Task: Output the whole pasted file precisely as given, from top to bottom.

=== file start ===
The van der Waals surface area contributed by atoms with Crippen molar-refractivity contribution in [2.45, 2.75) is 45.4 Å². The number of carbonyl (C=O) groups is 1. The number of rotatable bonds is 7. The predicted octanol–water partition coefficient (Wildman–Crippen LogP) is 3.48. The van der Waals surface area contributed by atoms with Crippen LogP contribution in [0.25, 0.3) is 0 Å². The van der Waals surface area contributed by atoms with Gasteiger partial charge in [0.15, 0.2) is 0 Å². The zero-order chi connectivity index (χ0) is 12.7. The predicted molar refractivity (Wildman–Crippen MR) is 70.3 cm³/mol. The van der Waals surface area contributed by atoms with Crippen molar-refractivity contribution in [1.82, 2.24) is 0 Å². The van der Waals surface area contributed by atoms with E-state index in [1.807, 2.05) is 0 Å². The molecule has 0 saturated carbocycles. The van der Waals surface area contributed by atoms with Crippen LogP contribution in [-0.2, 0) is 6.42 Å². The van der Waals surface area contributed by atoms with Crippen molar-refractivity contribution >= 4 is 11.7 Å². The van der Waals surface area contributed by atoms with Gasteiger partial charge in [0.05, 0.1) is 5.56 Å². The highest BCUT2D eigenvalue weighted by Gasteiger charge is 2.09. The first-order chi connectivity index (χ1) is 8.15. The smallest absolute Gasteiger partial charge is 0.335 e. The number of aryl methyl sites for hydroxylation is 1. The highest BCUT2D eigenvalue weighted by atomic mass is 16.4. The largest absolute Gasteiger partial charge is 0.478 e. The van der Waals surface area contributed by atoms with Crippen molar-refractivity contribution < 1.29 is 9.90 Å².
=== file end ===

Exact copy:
The van der Waals surface area contributed by atoms with Crippen molar-refractivity contribution in [2.45, 2.75) is 45.4 Å². The number of carbonyl (C=O) groups is 1. The number of rotatable bonds is 7. The predicted octanol–water partition coefficient (Wildman–Crippen LogP) is 3.48. The van der Waals surface area contributed by atoms with Crippen LogP contribution in [0.25, 0.3) is 0 Å². The van der Waals surface area contributed by atoms with Gasteiger partial charge in [0.15, 0.2) is 0 Å². The zero-order chi connectivity index (χ0) is 12.7. The predicted molar refractivity (Wildman–Crippen MR) is 70.3 cm³/mol. The van der Waals surface area contributed by atoms with Crippen molar-refractivity contribution in [1.82, 2.24) is 0 Å². The van der Waals surface area contributed by atoms with E-state index in [1.807, 2.05) is 0 Å². The molecule has 0 saturated carbocycles. The van der Waals surface area contributed by atoms with Crippen LogP contribution in [-0.2, 0) is 6.42 Å². The van der Waals surface area contributed by atoms with Crippen molar-refractivity contribution >= 4 is 11.7 Å². The van der Waals surface area contributed by atoms with Gasteiger partial charge in [0.05, 0.1) is 5.56 Å². The highest BCUT2D eigenvalue weighted by Gasteiger charge is 2.09. The first-order chi connectivity index (χ1) is 8.15. The smallest absolute Gasteiger partial charge is 0.335 e. The number of aryl methyl sites for hydroxylation is 1. The highest BCUT2D eigenvalue weighted by atomic mass is 16.4. The largest absolute Gasteiger partial charge is 0.478 e. The van der Waals surface area contributed by atoms with Crippen molar-refractivity contribution < 1.29 is 9.90 Å².